We all have a great deal of personal freedom with what we choose to write--or do we? I've spoken with many writers, of all genres, who are conscious of the reader looking over their shoulder, judging their words. Or family, people they want to include (fictionalized or real), who may get hurt or shun them for the way they tell their story.

Some writers don't care. "It's my story, I lived it, and I can tell it however I like," one student told me. More power to you, I thought. I knew her as a forthright activist, never shying from truth telling and confrontation. I'm not that way, and maybe some of you aren't either. You may, like me, worry a bit (or a lot) about judgment.

Friday, June 9, 2023

It's All Too Much! (Risk, That Is): Recognizing and Balancing the Risk Quotient in Your Writing (and Your Life)

Long ago, I wrote a book called How to Master Change in Your Life, which is, as you probably guessed, about how different people view and react to change of all kinds. One of the more fascinating parts of my research for that book was what I began to call the risk quotient of each person. Including myself.

Evidently, there can be a vast difference between how we deal with external risk (driving across Europe alone) and internal risk (telling a friend that we can’t be friends anymore).

Since the book was published, I’ve kept that fascination with risk. I use it to weigh my characters’ effectiveness in a story. I evaluate how much external risk I’ve put in the plot—how many dramatic moments, how intense or low-key they are. I’ve studied my own tendencies towards different kinds of risk. Is it a male-female thing? Is it influenced by location? Or class or education or race?

When I taught writing, I sometimes asked students about their tendencies to allow risk into their stories. I noticed a real difference in the answers when I taught, say, in Minnesota versus New York.

I began wondering if the place we live reflect or instructs our tendency to bring risk into our creative work. Does a mountainous, storm-ridden region make a writer more able to write terrifically intense scenes with a lot of external tension? Does the flatland do the opposite, perhaps bringing out more internal risk in characters or narrator?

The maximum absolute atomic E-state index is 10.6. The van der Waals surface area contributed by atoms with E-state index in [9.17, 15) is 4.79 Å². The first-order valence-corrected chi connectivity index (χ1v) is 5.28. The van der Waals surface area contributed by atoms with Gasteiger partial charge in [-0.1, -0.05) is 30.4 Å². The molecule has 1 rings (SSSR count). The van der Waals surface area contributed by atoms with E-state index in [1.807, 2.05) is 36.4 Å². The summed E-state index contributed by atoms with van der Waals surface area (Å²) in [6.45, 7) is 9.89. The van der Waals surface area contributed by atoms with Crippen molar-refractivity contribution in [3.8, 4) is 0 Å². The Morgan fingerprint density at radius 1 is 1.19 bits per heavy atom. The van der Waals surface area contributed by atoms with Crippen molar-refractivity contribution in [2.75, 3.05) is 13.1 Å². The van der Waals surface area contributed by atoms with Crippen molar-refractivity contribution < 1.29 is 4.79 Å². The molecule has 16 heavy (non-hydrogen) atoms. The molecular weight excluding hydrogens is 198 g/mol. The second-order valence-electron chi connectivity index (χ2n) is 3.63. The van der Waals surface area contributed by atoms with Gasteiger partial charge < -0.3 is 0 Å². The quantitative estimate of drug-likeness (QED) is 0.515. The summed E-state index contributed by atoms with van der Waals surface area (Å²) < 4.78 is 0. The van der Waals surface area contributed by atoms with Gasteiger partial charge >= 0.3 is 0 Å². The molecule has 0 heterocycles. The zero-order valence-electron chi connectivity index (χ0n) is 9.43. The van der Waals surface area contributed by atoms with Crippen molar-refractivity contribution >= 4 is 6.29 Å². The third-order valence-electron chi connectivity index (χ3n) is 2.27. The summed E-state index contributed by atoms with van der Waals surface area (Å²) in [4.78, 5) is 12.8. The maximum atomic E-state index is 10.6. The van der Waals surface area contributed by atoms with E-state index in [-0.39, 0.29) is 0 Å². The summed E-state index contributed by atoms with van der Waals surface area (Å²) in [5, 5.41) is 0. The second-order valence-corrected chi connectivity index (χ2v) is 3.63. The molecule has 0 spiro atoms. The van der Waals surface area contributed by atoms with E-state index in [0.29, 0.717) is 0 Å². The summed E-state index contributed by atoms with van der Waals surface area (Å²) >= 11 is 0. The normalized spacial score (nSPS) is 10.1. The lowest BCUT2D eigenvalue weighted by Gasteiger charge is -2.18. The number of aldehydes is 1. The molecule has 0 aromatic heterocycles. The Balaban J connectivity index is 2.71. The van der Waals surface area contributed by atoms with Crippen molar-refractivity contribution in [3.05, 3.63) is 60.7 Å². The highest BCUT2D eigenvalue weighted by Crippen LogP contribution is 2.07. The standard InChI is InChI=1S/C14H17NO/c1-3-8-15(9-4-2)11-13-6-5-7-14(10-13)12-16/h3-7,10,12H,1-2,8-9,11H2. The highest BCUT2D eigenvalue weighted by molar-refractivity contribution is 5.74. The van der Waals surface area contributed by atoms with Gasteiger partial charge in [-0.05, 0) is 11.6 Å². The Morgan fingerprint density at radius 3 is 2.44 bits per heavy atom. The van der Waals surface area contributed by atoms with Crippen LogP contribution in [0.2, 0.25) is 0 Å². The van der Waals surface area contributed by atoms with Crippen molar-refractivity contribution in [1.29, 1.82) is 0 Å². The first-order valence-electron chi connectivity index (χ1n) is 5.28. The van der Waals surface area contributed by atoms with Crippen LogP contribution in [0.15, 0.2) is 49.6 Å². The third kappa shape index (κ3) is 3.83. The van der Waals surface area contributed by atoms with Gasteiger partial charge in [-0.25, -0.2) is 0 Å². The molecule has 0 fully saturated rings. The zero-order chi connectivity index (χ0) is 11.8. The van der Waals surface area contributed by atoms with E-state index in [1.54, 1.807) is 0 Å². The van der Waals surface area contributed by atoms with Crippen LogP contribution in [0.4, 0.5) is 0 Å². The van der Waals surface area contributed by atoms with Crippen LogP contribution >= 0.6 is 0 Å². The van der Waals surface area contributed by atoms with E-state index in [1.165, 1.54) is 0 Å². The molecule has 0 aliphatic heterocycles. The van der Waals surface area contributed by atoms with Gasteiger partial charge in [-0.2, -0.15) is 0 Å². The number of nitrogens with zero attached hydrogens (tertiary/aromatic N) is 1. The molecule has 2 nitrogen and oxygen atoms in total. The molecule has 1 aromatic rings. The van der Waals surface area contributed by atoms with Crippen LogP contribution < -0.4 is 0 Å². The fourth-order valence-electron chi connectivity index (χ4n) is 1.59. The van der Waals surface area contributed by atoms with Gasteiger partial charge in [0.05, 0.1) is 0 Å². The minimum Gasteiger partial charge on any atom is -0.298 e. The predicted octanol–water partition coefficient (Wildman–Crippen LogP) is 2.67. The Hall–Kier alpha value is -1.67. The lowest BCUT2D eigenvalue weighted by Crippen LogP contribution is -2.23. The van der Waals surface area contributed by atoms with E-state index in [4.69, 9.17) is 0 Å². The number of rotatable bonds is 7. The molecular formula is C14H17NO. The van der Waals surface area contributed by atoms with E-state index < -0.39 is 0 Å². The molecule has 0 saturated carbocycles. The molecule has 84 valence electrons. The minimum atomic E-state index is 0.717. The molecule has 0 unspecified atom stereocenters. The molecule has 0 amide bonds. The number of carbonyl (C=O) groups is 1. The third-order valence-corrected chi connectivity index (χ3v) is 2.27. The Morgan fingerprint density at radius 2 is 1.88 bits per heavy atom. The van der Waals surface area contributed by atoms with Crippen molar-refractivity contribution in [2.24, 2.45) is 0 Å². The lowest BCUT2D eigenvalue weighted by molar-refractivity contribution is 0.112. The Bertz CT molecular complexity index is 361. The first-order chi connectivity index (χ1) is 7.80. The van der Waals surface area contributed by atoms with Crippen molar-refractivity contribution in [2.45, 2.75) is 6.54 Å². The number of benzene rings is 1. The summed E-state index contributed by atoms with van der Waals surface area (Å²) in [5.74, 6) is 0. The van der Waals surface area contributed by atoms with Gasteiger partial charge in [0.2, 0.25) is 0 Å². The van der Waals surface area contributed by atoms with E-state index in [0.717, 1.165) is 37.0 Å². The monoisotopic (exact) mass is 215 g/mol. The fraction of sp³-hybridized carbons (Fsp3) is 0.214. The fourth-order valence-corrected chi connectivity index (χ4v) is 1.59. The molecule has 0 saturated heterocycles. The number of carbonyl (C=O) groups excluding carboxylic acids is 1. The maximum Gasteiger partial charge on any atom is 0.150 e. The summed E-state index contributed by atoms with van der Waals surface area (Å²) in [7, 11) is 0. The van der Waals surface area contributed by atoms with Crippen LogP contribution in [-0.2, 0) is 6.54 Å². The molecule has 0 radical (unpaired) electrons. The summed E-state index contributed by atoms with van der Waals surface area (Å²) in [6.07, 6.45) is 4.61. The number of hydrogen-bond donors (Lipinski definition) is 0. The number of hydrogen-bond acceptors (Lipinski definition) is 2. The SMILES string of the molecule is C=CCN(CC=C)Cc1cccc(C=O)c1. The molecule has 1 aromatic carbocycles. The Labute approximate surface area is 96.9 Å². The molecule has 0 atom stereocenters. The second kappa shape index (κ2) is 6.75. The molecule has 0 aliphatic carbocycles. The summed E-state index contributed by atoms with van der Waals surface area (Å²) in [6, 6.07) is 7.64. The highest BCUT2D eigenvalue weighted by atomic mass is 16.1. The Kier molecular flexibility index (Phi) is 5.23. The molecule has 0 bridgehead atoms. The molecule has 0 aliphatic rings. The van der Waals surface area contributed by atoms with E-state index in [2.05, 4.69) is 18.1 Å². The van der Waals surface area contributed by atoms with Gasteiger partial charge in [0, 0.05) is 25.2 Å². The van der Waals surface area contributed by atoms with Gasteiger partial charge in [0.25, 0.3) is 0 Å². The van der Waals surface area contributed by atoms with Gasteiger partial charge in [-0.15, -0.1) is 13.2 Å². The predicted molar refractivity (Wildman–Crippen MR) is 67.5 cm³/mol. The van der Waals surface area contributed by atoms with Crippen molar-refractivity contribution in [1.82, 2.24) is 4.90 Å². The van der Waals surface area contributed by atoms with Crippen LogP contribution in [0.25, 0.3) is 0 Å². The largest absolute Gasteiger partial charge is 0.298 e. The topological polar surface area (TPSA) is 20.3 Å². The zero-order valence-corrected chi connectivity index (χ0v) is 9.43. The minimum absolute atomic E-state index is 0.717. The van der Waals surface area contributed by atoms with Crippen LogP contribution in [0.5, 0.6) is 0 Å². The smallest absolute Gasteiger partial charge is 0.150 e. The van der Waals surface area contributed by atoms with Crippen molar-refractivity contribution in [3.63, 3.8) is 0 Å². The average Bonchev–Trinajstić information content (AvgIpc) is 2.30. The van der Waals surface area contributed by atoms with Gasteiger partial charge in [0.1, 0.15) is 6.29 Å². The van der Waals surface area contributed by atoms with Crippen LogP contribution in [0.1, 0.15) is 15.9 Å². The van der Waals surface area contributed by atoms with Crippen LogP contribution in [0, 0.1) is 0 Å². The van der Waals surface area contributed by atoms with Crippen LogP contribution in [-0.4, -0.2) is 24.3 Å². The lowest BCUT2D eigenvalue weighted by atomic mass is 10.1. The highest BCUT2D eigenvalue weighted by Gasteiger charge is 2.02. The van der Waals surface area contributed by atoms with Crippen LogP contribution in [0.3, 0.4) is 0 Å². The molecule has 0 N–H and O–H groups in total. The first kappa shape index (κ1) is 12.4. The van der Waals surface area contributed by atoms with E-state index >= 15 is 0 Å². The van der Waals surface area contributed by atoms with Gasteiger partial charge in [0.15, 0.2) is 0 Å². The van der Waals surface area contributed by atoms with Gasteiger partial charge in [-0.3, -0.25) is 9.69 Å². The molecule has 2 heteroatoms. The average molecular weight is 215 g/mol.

Friday, June 2, 2023

What Works When Sharing Your Work? Unexpected and Traditional Publicity Tips from Five Published Writers

Be sure to scroll down to the Shout Out! at the end of this post for some exciting news.

I've been learning--somewhat to my private self's dismay--that reaching out to readers requires not only persistence but exposure.

It's risky to share the author behind the book.

Yet this week I interviewed five published writers--and former students of mine--who have gone on to reinvent their outreach and succeed beautifully in touching readers and building a worthwhile, supportive community in the process.

What if you don't want to build community? Or have readers know you behind your book?

I've heard this a lot from writers: "You mean, after all the years of putting together a publishable book, I also have to welcome readers into my private life and be glad about it?" It's certainly up to you. And in past times, that worked--the writer stayed in her cozy room and her book got whisked into the hands of readers without much effort. Or so it was true with my early books.